The growing use of multi-channel neural recording techniques in behaving animals has produced rich datasets that hold immense potential for advancing our understanding of how the brain mediates behavior. One limitation of these techniques is they do not provide important information about the underlying anatomical connections among the recorded neurons within an ensemble. Inferring these connections is often intractable because the set of possible interactions grows exponentially with ensemble size. This is a fundamental challenge one confronts when interpreting these data. Unfortunately, the combination of expert knowledge and ensemble data is often insufficient for selecting a unique model of these interactions. Our approach shifts away from modeling the network diagram of the ensemble toward analyzing changes in the dynamics of the ensemble as they relate to behavior. Our contribution consists of adapting techniques from signal processing and Bayesian statistics to track the dynamics of ensemble data on time-scales comparable with behavior. We employ a Bayesian estimator to weigh prior information against the available ensemble data, and use an adaptive quantization technique to aggregate poorly estimated regions of the ensemble data space. Importantly, our method is capable of detecting changes in both the magnitude and structure of correlations among neurons missed by firing rate metrics. We show that this method is scalable across a wide range of time-scales and ensemble sizes. Lastly, the performance of this method on both simulated and real ensemble data is used to demonstrate its utility.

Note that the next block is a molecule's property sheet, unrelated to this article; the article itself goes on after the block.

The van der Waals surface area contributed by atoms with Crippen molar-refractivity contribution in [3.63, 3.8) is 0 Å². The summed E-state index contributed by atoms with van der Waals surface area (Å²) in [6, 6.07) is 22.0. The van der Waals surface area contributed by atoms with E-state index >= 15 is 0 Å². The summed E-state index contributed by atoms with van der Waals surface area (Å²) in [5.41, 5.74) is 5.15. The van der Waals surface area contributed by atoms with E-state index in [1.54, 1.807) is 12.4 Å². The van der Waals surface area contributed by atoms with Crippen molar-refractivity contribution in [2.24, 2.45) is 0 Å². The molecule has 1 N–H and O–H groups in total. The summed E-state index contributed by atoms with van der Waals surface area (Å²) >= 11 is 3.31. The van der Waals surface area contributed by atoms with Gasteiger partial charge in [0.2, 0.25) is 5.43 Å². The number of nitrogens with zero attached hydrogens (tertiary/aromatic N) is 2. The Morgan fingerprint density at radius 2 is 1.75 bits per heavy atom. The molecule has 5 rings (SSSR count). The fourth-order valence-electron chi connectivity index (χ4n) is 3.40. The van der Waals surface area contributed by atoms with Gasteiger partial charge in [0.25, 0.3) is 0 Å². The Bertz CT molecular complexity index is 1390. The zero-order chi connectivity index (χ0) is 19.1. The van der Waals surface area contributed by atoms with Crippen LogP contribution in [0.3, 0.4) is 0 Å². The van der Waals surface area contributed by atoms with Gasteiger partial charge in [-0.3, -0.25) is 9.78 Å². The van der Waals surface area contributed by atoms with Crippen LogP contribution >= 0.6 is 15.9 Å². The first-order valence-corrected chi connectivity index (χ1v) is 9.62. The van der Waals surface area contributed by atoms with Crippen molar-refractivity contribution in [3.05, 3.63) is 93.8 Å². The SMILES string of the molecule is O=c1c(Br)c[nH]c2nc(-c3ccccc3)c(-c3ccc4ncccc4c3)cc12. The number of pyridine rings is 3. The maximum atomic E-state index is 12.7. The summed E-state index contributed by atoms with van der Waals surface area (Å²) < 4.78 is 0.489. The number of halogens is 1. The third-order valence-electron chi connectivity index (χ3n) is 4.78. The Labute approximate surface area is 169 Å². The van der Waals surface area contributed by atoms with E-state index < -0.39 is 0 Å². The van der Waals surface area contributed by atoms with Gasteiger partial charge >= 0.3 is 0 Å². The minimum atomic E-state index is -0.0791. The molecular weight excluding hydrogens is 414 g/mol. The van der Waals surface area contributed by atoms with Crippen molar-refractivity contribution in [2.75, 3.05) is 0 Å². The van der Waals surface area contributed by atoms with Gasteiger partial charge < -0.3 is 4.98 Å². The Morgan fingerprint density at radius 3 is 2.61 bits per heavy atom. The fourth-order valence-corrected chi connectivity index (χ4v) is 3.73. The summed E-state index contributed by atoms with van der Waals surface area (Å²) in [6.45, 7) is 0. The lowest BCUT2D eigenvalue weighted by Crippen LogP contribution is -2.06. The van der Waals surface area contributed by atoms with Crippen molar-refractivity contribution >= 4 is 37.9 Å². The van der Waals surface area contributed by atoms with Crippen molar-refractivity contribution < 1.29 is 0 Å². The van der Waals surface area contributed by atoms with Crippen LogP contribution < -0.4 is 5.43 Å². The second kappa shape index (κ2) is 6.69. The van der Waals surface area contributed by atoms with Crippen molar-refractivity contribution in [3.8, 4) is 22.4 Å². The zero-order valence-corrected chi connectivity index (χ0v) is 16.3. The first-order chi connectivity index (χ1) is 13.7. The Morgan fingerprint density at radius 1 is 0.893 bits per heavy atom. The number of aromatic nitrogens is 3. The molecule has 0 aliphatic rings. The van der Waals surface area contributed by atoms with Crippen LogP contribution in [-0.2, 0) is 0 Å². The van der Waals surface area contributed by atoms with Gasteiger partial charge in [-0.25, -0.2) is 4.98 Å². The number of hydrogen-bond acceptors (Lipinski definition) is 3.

Keywords: neural ensemble data, spikes, local field potential, data analysis, KL-divergence
Citation: Long II JD and Carmena JM (2011) A statistical description of neural ensemble dynamics. Front. Comput. Neurosci. 5:52. doi: 10.3389/fncom.2011.00052
Received: 01 February 2011;
Accepted: 01 November 2011;
Published online: 28 November 2011.
Edited by:Nicolas Brunel, Centre National de la Recherche Scientifique, France
Reviewed by:Maneesh Sahani, University College London, UK
Copyright: © 2011 Long II and Carmena. This is an open-access article subject to a non-exclusive license between the authors and Frontiers Media SA, which permits use, distribution and reproduction in other forums, provided the original authors and source are credited and other Frontiers conditions are complied with.
*Correspondence: John D. Long II, Helen Wills Neuroscience Institute, University of California Berkeley, 754 Sutardja Dai Hall, MC #1764, Berkeley, CA 94720, USA. e-mail: firstname.lastname@example.org